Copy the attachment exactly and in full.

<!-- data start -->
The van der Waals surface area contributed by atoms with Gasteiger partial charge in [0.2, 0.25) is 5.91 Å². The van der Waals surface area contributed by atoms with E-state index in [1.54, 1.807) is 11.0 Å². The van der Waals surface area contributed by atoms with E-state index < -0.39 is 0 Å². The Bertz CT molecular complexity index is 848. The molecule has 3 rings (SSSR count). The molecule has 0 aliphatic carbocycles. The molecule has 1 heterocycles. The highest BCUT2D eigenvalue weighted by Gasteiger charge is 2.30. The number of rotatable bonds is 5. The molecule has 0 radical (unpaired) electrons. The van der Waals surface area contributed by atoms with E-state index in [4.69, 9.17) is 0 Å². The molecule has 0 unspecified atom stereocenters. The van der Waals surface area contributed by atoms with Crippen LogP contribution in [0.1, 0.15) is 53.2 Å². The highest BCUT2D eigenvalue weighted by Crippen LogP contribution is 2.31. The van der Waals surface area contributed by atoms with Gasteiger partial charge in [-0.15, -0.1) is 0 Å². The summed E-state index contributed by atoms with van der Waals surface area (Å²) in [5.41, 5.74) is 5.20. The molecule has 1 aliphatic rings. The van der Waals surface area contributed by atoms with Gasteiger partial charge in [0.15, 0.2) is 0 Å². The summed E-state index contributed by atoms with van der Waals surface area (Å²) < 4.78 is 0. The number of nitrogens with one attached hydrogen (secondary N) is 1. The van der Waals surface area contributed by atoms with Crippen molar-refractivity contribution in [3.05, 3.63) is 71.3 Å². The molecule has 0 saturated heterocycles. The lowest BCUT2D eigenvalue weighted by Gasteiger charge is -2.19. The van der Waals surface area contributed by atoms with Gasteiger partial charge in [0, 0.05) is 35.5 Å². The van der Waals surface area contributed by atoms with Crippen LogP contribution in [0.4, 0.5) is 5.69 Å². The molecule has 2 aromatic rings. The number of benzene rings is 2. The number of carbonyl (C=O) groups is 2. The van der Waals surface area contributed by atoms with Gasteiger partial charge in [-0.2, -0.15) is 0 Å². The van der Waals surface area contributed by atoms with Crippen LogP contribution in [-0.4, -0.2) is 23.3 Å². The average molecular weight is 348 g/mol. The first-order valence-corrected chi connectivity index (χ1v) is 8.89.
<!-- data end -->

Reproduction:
The van der Waals surface area contributed by atoms with Gasteiger partial charge in [0.2, 0.25) is 5.91 Å². The van der Waals surface area contributed by atoms with E-state index in [1.54, 1.807) is 11.0 Å². The van der Waals surface area contributed by atoms with E-state index < -0.39 is 0 Å². The Bertz CT molecular complexity index is 848. The molecule has 3 rings (SSSR count). The molecule has 0 aliphatic carbocycles. The molecule has 1 heterocycles. The highest BCUT2D eigenvalue weighted by Gasteiger charge is 2.30. The number of rotatable bonds is 5. The molecule has 0 radical (unpaired) electrons. The van der Waals surface area contributed by atoms with E-state index in [4.69, 9.17) is 0 Å². The molecule has 0 unspecified atom stereocenters. The van der Waals surface area contributed by atoms with Crippen LogP contribution in [0.1, 0.15) is 53.2 Å². The highest BCUT2D eigenvalue weighted by Crippen LogP contribution is 2.31. The van der Waals surface area contributed by atoms with Gasteiger partial charge in [-0.15, -0.1) is 0 Å². The summed E-state index contributed by atoms with van der Waals surface area (Å²) in [5.41, 5.74) is 5.20. The molecule has 1 aliphatic rings. The van der Waals surface area contributed by atoms with Gasteiger partial charge in [0.15, 0.2) is 0 Å². The summed E-state index contributed by atoms with van der Waals surface area (Å²) < 4.78 is 0. The number of nitrogens with one attached hydrogen (secondary N) is 1. The van der Waals surface area contributed by atoms with Crippen molar-refractivity contribution in [3.05, 3.63) is 71.3 Å². The molecule has 0 saturated heterocycles. The lowest BCUT2D eigenvalue weighted by Gasteiger charge is -2.19. The van der Waals surface area contributed by atoms with Gasteiger partial charge in [0, 0.05) is 35.5 Å². The van der Waals surface area contributed by atoms with Crippen LogP contribution in [0.4, 0.5) is 5.69 Å². The molecule has 2 aromatic rings. The number of benzene rings is 2. The number of carbonyl (C=O) groups is 2. The van der Waals surface area contributed by atoms with Gasteiger partial charge in [-0.2, -0.15) is 0 Å². The van der Waals surface area contributed by atoms with Crippen LogP contribution in [-0.4, -0.2) is 23.3 Å². The average molecular weight is 348 g/mol. The first-order valence-corrected chi connectivity index (χ1v) is 8.89.